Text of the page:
How to set goals you’ll be more likely to keep.
I’m not a big fan of New Year’s resolutions, writing-related or otherwise. Something about the ritual feels contrived and ineffective — possibly because I’m an undisciplined, chronic procrastinator who loves finding loopholes in self-imposed rules. As esteemed behavioral economist Dan Ariely said a few years ago, “If you don’t have resolutions, you can’t break them.”
And yet here we are, mere hours before ringing in 2016. You want your blog to shine next year, you want to feel productive and energized, and you might think to yourself that maybe a little champagne-fueled commitment can’t hurt. And unless you’re one of the writing 1 percent — that group of three self-satisfied people who think that “writer’s block” is an actual block on which you write, prolifically — you’re right. Ceremonial rituals can’t hurt (why would anyone ever get married otherwise?).
So here are three ideas to ponder as you make — or consider making — your blogging resolutions for next year. They’re tailored to the skeptics among you, though true believers are certainly welcome to adopt and adapt them as well.
Make it about process
Every year, there are people who set out to publish a new post every week or even every single day (if that’s you, you deserve a badge!). Some follow our Daily Prompts while others come up with their own ideas. I genuinely admire anyone with that level of commitment to anything, but I also recognize that we can’t all aspire to a goal as lofty as that.
By setting up circumstances so that the good decision is the default, it takes more work to slip back into old habits.
— Scott Huettel, Duke University Psychology Department
Which is why a great resolution to make is not “I will publish every X days,” but rather “I will build an editorial calendar and stick with it.”
How detailed a calendar ends up being depends on your own temperament — for some, a loose statement like “I’ll post a couple of new recipes every month” is already more than enough. Others might need more specifics, and opt for a list or a chart to shape the serial posts they’d like to write (and their frequency), strategize how to balance their blog’s multiple niches, or make plans for contributions from guest bloggers.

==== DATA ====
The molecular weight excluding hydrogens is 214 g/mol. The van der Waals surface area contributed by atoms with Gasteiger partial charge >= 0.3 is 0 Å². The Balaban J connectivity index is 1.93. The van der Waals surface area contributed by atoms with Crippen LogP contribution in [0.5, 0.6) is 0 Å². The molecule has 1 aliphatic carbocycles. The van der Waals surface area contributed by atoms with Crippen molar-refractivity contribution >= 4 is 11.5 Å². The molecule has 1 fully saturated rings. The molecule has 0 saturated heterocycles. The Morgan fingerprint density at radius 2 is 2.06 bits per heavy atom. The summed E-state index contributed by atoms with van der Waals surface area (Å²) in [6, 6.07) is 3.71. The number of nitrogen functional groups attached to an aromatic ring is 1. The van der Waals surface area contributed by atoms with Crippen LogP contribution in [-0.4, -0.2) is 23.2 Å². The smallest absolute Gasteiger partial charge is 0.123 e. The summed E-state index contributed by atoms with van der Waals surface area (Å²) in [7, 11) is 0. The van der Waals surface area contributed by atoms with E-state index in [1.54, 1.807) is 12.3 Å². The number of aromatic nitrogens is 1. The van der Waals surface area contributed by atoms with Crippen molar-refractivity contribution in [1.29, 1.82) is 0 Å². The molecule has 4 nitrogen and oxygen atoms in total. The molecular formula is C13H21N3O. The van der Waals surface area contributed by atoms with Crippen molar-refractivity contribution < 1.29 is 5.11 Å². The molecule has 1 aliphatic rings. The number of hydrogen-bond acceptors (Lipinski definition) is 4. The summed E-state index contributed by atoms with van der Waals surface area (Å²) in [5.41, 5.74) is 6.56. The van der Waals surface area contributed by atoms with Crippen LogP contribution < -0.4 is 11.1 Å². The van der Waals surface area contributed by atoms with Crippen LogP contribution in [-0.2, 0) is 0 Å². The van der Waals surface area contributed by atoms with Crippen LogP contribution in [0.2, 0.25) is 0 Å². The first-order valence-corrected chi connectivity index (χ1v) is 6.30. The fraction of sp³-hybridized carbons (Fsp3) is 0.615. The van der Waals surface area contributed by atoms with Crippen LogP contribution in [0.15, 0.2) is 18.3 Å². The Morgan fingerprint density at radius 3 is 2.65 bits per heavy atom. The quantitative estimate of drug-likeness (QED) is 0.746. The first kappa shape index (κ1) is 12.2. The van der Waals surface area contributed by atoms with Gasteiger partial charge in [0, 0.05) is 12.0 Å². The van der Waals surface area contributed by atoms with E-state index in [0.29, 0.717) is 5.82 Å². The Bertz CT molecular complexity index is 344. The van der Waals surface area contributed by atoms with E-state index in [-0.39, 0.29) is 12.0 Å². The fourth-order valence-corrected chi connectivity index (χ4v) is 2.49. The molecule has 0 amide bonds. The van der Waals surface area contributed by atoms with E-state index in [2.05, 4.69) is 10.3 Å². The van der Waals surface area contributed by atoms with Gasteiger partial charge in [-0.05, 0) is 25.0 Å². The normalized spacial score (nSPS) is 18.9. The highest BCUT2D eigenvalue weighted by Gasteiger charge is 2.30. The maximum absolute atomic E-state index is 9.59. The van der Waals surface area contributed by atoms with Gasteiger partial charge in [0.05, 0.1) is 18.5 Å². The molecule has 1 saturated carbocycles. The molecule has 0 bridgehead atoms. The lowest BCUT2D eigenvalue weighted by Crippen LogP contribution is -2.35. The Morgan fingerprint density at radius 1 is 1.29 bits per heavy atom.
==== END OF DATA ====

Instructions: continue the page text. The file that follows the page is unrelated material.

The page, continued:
The idea, in other words, is to create a framework that helps you succeed, rather than obsess over a number which you might come to see as arbitrary or even counterproductive.
Take pleasure in connections
Most of us live in cultures that valorize things you can quantify. That’s probably why writing events (and writing resolutions) often establish some numerical goal to achieve: write X words in Y days, publish Z posts over the next month, and so on.
It would be nice to change the culture, but it might take us a while. So, why not stick with numbers — but attach them to different, less output-focused goals?
If don’t already have a network of bloggers you care about and aren’t sure where to start, join one of our free Blogging U. courses in 2016 — they’re the perfect setting for finding other bloggers to interact with (while also working on your blogging or writing skills).
Sure, you can commit to three posts a week or 5,000 words a month or any other metric you feel comfortable with. But consider adding other types of goals to your list: find three new blogs to follow every week. Once a day, leave a substantive comment on someone else’s post. Try out a different blogging event every month.
You get the idea — make resolutions that push you to connect with people. These connections and stronger sense of community will only make it more likely that you meet your other, publishing-oriented goals.
Find a penalty you love
Self-flagellation shouldn’t be part of the blogging or writing process — all of us have work, family, and other obligations to attend to. Our lives are complicated, which is why they’re interesting and worth blogging about in the first place. (It’s also why you should never start a post with “Sorry I haven’t posted in so long!” — see #2 here).
Instead of feeling bad for falling behind on your publishing, find a productive way to penalize yourself. I mentioned earlier my knack for finding loopholes within my own rules. These often take the shape of bizarre, convoluted negotiations with myself: “if I don’t finish this post now, I have to spend 30 minutes looking through my photo library for featured images for future posts.” And so on.
Tip: You can start a list of to-do items for your blog, from design elements to general maintenance. That way, whenever the muses are gone for the day, you have a solid plan B.
The idea is to establish penalties that aren’t too severe (but also not too much fun, or you’ll just intentionally skip your initial plans!) and that still serve a purpose in the grand scheme of things. Come up with a couple of “if… then…” scenarios. “If I don’t publish today, then I’ll audit my tags for consistency.” “If I don’t finish creating those custom Image Widgets I’d been working on, then I’ll come up with three post ideas to explore down the line.” Your “penalty” doesn’t even have to be blog-related. A 15-minute stroll through your neighborhood is a perfect way to not write — and might just inspire your next post. Or it might not. And that’s fine, too.
Whatever your blogging resolutions for next year may be, we can’t wait to see you here in 2016! Happy new year!